With the term element of social structure[8] I denote one of the categories that together make up the social fabric. The definitions of the elements discussed in this dissertation are emic: i.e., I have followed the Newars’ own classifications of caste (jati), kin, and other social categories of importance. The following elements of the social structure have been selected for study: caste ( jati ), house(hold) ( chey ), patrilineage (phuki ), married daughters (mhayemaca ), affines (jilajan ), religious associations (guthis ), and the village elders (thakali ) and headmen (nayemha ). The elements may in some instances be divided into sub-categories; for instance, a household may consist of several nuclear families. Such sub-categories have been included in the discourse under the title where they seemed to have most relevance.



The elements of the social structure will provide the focal points for this dissertation. However, I want to point out here that this is largely an editorial issue. In real life the elements of the Newar social organization are not as easily separated. On the contrary, taking a “holistic” view it can be seen that they are distinct but also inseparable parts of a complex social fabric. Castes are made up of phukis; phukis are made up of households; and, all households have affines and are affines themselves in relation to other households — if not in the present, then in a past generation. Furthermore, the members of the guthis are householders. In terms of the significance of food items, this implies that what is relevant on the caste level may also be relevant for phukis and households, although that which is relevant on the household level need not be relevant, or significant, for the phuki or the castes in relation to other castes. In such cases I have treated the food item in question under the heading where it seemed to be most relevant.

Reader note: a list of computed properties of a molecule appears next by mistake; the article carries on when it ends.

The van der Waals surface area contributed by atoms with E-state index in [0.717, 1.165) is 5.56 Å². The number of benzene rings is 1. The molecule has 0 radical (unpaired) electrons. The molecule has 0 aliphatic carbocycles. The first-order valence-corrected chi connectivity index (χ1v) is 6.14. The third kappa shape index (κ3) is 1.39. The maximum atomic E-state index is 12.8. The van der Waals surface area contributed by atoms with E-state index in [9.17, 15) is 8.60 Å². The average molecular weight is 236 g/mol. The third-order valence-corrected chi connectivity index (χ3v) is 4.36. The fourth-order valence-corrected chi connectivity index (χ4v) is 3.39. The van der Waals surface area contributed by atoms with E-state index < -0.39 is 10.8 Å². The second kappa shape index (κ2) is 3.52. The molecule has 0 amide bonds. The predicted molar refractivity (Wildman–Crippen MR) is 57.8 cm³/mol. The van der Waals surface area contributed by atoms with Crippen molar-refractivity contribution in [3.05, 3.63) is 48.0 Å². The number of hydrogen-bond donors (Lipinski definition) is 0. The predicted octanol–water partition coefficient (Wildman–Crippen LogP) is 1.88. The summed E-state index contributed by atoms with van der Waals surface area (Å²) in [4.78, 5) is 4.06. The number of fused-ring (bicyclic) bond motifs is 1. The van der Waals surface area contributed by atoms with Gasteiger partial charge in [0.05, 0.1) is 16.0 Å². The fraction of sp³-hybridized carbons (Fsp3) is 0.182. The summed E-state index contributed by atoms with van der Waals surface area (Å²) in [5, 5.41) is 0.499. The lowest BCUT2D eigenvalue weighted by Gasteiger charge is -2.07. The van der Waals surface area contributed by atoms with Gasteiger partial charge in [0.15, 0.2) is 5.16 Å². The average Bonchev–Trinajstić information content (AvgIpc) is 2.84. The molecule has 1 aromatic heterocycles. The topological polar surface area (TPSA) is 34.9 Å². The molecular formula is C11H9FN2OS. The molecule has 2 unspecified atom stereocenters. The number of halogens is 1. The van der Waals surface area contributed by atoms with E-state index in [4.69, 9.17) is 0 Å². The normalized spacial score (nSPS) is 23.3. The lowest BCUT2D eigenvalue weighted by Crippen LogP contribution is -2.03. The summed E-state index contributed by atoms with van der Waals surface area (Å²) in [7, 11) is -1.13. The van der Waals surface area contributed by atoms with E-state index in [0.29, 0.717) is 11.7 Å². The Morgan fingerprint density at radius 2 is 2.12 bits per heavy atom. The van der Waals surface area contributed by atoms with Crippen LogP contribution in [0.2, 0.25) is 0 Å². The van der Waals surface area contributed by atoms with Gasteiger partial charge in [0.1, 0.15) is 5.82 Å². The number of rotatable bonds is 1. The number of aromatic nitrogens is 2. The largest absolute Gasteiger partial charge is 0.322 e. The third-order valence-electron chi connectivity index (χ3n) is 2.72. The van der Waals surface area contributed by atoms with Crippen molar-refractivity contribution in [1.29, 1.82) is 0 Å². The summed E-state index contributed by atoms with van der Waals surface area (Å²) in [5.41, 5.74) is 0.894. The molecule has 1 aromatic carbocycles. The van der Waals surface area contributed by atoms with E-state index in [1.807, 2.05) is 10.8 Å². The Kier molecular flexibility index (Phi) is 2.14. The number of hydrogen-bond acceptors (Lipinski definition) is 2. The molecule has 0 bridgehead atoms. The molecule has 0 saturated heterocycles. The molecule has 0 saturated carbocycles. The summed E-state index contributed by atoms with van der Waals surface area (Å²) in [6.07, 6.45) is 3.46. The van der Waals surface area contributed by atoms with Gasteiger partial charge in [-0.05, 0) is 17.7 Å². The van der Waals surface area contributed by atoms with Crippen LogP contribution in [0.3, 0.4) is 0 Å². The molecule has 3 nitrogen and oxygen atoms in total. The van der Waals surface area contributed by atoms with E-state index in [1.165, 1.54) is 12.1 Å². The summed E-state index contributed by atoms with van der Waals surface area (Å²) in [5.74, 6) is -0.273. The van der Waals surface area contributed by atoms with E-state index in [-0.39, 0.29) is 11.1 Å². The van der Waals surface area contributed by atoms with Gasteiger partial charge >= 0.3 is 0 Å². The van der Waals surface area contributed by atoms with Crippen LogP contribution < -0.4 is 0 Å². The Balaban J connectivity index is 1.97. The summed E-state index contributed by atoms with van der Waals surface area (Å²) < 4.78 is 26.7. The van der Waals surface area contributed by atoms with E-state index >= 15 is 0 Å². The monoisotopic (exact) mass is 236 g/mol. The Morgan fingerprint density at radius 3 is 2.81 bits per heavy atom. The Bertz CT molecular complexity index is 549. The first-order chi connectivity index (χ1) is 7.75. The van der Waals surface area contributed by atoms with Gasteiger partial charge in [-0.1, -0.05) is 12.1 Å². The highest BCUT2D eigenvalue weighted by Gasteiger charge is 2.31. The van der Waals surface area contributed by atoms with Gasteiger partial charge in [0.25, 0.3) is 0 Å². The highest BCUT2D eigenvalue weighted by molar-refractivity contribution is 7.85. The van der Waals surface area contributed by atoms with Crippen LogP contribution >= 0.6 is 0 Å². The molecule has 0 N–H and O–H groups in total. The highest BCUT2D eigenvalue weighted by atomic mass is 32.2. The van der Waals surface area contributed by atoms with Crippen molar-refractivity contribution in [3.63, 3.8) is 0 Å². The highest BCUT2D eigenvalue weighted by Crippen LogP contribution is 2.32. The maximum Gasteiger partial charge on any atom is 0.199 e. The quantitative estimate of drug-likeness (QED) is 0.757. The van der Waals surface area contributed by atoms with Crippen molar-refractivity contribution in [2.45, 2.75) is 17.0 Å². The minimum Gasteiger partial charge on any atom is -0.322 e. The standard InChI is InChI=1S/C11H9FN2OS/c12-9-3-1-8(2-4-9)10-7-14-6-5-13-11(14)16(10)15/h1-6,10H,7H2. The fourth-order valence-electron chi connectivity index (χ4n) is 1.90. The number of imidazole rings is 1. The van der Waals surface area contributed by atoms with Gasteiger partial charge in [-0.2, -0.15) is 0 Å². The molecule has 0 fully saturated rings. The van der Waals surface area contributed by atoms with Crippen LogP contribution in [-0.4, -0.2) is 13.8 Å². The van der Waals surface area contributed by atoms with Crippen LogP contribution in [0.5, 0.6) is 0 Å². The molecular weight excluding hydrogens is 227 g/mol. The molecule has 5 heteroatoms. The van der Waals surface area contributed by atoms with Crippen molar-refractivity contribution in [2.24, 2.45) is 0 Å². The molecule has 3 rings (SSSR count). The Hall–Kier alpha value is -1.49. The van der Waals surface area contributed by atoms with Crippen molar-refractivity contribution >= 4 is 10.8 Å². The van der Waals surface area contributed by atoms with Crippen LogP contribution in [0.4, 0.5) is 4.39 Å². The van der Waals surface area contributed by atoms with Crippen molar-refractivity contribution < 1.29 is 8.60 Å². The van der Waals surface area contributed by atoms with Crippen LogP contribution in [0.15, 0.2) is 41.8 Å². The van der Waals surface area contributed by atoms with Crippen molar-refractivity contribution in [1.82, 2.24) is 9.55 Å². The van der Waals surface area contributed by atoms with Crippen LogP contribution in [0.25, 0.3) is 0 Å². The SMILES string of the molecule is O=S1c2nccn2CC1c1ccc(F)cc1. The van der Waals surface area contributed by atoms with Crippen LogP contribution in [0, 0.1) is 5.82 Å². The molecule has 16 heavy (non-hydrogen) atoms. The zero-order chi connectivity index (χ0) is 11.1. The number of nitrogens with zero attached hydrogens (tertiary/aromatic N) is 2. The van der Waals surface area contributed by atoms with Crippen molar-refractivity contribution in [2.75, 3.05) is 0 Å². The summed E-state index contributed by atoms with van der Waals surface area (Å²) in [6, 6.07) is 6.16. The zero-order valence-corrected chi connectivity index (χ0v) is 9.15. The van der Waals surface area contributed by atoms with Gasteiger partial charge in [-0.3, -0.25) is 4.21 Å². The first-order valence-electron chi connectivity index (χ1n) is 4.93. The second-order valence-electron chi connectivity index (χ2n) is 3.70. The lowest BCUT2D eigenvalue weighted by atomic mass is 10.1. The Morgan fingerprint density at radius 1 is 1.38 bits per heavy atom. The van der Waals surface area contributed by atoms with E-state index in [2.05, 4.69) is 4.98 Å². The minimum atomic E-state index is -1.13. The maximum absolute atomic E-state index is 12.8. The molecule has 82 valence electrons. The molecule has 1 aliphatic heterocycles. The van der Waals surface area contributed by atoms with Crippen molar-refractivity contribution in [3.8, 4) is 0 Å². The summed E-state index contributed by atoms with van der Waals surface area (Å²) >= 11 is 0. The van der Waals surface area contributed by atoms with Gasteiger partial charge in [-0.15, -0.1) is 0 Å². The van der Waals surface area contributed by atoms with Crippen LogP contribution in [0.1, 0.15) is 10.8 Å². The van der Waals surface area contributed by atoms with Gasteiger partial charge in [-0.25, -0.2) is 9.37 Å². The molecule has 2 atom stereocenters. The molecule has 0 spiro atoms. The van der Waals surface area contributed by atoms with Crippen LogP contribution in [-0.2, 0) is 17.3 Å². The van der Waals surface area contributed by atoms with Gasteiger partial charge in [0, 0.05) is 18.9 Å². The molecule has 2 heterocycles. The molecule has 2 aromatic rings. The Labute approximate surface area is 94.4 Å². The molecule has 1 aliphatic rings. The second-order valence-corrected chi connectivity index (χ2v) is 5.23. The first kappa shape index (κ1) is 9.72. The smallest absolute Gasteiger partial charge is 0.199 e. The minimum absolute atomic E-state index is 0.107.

Four methods have been used to obtain the data for the dissertation: i) participant observation, ii) interviews, iii) surveys, and iv) studies of the relevant literature. Participant observation and surveys have mainly been conducted in the Jyapu village Sunakothi,[9] which is located in the Lalitpur District south of Patan. Interviews have been conducted both in Sunakothi and in Kathmandu . The field work was conducted in two periods: February - December 1982 and August - December 1983. The interim was used to write up field notes and to generate questions for the re-entry into the field.[10]

The chapters dealing with the elements of social structure share a common disposition. First the general properties of the element of social structure in question are discussed. Then data on rituals in which food is important, and on the usage of ritually significant foods are presented and analyzed. Food items become meaningful — i.e., carry information on social structure and religious beliefs — only insofar as they form an integral part of particular social and cultural contexts. Thus, the significations of food vary with the context of usage, and consequently the meanings of the ritually significant food items have to be obtained through a contextual analysis of their usage based upon observations, informants statements, and available literary sources.